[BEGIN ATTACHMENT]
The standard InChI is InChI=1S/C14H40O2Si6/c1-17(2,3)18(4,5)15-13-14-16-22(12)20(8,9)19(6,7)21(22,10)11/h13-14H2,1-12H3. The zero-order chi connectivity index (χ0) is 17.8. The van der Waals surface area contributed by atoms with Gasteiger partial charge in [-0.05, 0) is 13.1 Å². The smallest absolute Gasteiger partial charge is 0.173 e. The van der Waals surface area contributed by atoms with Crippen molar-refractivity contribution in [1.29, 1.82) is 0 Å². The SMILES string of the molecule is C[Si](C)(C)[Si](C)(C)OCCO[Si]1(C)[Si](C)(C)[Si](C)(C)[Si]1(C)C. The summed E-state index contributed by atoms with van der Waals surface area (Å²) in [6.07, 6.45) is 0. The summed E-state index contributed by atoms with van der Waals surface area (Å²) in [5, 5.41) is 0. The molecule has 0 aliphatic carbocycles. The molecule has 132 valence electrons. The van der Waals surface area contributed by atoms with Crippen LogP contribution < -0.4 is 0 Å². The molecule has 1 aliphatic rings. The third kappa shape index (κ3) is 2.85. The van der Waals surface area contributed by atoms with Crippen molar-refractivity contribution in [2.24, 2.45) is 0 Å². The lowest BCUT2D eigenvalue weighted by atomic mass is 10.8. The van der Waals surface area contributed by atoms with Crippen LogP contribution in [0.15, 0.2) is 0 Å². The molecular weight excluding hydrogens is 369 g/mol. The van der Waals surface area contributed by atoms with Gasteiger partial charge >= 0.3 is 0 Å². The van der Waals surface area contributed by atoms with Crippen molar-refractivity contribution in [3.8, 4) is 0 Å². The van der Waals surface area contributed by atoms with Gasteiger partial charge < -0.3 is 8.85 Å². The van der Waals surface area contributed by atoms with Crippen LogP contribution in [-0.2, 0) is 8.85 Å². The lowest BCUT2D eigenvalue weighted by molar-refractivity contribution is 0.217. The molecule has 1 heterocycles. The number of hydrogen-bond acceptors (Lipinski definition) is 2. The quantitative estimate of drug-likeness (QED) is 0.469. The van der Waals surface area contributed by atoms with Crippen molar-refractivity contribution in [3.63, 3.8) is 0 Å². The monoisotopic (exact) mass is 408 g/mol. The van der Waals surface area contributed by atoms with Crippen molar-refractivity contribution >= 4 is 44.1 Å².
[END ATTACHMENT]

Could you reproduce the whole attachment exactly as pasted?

The standard InChI is InChI=1S/C14H40O2Si6/c1-17(2,3)18(4,5)15-13-14-16-22(12)20(8,9)19(6,7)21(22,10)11/h13-14H2,1-12H3. The zero-order chi connectivity index (χ0) is 17.8. The van der Waals surface area contributed by atoms with Gasteiger partial charge in [-0.05, 0) is 13.1 Å². The smallest absolute Gasteiger partial charge is 0.173 e. The van der Waals surface area contributed by atoms with Crippen molar-refractivity contribution in [1.29, 1.82) is 0 Å². The SMILES string of the molecule is C[Si](C)(C)[Si](C)(C)OCCO[Si]1(C)[Si](C)(C)[Si](C)(C)[Si]1(C)C. The summed E-state index contributed by atoms with van der Waals surface area (Å²) in [6.07, 6.45) is 0. The summed E-state index contributed by atoms with van der Waals surface area (Å²) in [5, 5.41) is 0. The molecule has 0 aliphatic carbocycles. The molecule has 132 valence electrons. The van der Waals surface area contributed by atoms with Crippen LogP contribution < -0.4 is 0 Å². The molecule has 1 aliphatic rings. The third kappa shape index (κ3) is 2.85. The van der Waals surface area contributed by atoms with Crippen molar-refractivity contribution in [2.24, 2.45) is 0 Å². The lowest BCUT2D eigenvalue weighted by atomic mass is 10.8. The van der Waals surface area contributed by atoms with Crippen LogP contribution in [0.15, 0.2) is 0 Å². The molecular weight excluding hydrogens is 369 g/mol. The van der Waals surface area contributed by atoms with Gasteiger partial charge >= 0.3 is 0 Å². The van der Waals surface area contributed by atoms with Crippen molar-refractivity contribution in [3.8, 4) is 0 Å². The van der Waals surface area contributed by atoms with Gasteiger partial charge < -0.3 is 8.85 Å². The van der Waals surface area contributed by atoms with Crippen LogP contribution in [-0.2, 0) is 8.85 Å². The lowest BCUT2D eigenvalue weighted by molar-refractivity contribution is 0.217. The molecule has 1 heterocycles. The number of hydrogen-bond acceptors (Lipinski definition) is 2. The quantitative estimate of drug-likeness (QED) is 0.469. The van der Waals surface area contributed by atoms with Crippen molar-refractivity contribution in [3.63, 3.8) is 0 Å². The monoisotopic (exact) mass is 408 g/mol. The van der Waals surface area contributed by atoms with Crippen molar-refractivity contribution >= 4 is 44.1 Å².